Benjamin Baxter

In Bruges: You’ve Got to Stick to Your Principles

In Reviews on January 1, 2009 at 12:45 am

The one-time family man and lifetime professional hitman has been ordered to kill his partner. He doesn’t want to; he will. It’s his job.

Attaching the silencer to a gun his boss got for him, he approaches his partner from behind. There aren’t any children around the playground, and his partner is oblivious to the rustle of grass behind him. The hitman pulls out his silenced pistol, his index finger on the trigger — just as his partner brings out his own revolver to his head. Instead of shooting, the hitman shouts:

What the fuck are you doing, Ray?

Suicide averted, but Ray sees the silenced pistol slip behind the hitman’s back.

Oh, my God. You were gonna kill me.

You were gonna kill yourself.

Well, I’m allowed.

No, you’re not.

What? I’m not allowed, and you are? How’s that fair?

It’s at the moments of high tension in In Bruges (2008) that the comedy really shines, and because we’re dealing with professional hitmen, the comedy is never darker. Writer and director Martin McDonagh almost cheerfully fills the film full of these moments, perfectly balancing tense comic relief and the overarching drama, all the while spiraling toward the inevitable climax. That there is a climax is the only inevitable thing about this film, as all of the main characters live to undo the machinations of the others, whether or not they mean to. 

In the finest performance of a movie full of fine performances, Ralph Fiennes (Schindler’s List) is the demanding, inhuman boss who orders the hit on the rookie hitman played by Colin Farrell (Minority Report) — yet Fiennes is no mere McGuffin. Rigid principles — you don’t kill kids — define his life as a hitman, and he expects everyone to see it his way. Farrell killed a kid; he needs to be killed. It’s as simple as that, Fiennes tenderly explains to Brendan Gleeson (Braveheart). That’s just the way things are.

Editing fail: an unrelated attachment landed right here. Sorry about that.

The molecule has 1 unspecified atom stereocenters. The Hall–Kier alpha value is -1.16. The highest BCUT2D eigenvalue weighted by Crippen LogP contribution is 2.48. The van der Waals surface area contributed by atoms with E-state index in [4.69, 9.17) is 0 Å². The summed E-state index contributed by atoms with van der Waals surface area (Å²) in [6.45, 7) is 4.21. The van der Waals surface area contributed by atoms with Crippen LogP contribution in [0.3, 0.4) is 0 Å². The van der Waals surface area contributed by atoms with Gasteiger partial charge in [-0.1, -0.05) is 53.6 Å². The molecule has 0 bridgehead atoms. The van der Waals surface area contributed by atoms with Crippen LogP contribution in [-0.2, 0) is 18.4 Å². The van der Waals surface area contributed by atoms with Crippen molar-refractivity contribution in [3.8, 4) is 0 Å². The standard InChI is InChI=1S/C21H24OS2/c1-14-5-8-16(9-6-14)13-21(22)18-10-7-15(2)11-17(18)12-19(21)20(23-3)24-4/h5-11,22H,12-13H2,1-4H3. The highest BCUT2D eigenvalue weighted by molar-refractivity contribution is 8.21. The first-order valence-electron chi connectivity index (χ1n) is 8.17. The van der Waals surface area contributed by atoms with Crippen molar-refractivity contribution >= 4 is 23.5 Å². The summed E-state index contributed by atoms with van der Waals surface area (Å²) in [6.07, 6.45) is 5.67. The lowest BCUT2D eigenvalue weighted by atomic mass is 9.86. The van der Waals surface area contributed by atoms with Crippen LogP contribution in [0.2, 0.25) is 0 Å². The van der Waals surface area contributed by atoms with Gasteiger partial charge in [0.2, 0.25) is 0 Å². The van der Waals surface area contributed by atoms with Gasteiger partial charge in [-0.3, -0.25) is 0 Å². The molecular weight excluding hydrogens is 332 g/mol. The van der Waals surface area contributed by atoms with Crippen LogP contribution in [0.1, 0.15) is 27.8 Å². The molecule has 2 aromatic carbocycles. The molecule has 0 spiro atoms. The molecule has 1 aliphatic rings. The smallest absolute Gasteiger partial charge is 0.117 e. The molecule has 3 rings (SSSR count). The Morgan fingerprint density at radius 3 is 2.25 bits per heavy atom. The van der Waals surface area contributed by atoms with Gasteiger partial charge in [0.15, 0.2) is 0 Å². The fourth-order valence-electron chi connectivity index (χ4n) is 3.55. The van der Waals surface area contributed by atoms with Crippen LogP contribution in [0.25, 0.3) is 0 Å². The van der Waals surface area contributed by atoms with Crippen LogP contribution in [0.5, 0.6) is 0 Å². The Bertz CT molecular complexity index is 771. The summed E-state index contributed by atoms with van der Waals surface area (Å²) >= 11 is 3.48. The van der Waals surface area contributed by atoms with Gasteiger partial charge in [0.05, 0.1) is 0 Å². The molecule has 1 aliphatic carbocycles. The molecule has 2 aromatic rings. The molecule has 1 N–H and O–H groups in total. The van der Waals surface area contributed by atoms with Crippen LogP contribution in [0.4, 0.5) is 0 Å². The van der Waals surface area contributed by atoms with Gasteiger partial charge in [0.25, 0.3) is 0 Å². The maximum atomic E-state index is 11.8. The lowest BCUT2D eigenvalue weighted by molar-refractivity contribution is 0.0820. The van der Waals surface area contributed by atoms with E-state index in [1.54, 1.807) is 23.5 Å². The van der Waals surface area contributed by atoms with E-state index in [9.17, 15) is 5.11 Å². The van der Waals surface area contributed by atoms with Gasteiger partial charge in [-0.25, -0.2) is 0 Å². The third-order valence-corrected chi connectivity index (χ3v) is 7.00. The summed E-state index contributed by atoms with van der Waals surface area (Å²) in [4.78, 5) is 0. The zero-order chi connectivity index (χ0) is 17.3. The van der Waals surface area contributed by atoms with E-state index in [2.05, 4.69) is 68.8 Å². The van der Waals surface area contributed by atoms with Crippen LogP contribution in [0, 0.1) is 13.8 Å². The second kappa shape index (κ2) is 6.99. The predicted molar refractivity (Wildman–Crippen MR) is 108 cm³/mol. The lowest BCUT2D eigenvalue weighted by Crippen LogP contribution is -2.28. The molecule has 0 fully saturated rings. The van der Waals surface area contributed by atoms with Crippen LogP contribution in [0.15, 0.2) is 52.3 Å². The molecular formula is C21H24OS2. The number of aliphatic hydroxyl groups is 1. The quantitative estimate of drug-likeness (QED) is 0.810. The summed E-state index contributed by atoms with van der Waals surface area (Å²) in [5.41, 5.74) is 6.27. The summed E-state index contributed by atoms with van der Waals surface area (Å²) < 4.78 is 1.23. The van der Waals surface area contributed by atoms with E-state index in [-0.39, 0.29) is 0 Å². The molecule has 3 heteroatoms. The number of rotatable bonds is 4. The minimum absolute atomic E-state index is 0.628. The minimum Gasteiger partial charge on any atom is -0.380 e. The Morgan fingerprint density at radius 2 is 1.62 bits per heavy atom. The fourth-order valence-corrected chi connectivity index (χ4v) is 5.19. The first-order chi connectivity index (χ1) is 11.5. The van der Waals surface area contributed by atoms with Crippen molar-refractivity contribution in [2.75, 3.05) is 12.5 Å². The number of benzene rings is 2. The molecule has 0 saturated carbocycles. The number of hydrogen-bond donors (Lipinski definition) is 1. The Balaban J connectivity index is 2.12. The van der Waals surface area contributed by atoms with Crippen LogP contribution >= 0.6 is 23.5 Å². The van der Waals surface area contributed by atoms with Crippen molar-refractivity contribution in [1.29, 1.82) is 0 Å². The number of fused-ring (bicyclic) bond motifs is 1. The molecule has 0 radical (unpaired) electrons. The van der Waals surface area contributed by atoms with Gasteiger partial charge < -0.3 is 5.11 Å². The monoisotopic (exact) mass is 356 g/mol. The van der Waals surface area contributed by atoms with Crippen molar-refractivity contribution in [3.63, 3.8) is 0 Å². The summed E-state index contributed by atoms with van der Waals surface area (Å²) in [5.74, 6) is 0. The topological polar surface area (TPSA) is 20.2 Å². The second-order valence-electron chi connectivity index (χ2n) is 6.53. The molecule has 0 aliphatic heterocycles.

Gleeson grudgingly follows his orders at first, until the wholly in-character crisis of faith. Farrell needs help, not death, but even Farrell doesn’t agree with him. Even as Gleeson packs Farrell on a train to nowhere, Farrell demands his gun back so he can finish his own job.

Its in the more madcap moments of Monty Python-esque absurdity that In Bruges draws comparisons to the other great underworld farces, swapping out the silliness of Lock, Stock and Two Smoking Barrels with a lingering dread. Someone’s going to die.

The fun is in guessing who; there’s plenty of opportunity to be wrong the first time you see In Bruges.

If you liked Lock, Stock and Two Smoking Barrels, you’ll abide In Bruges.


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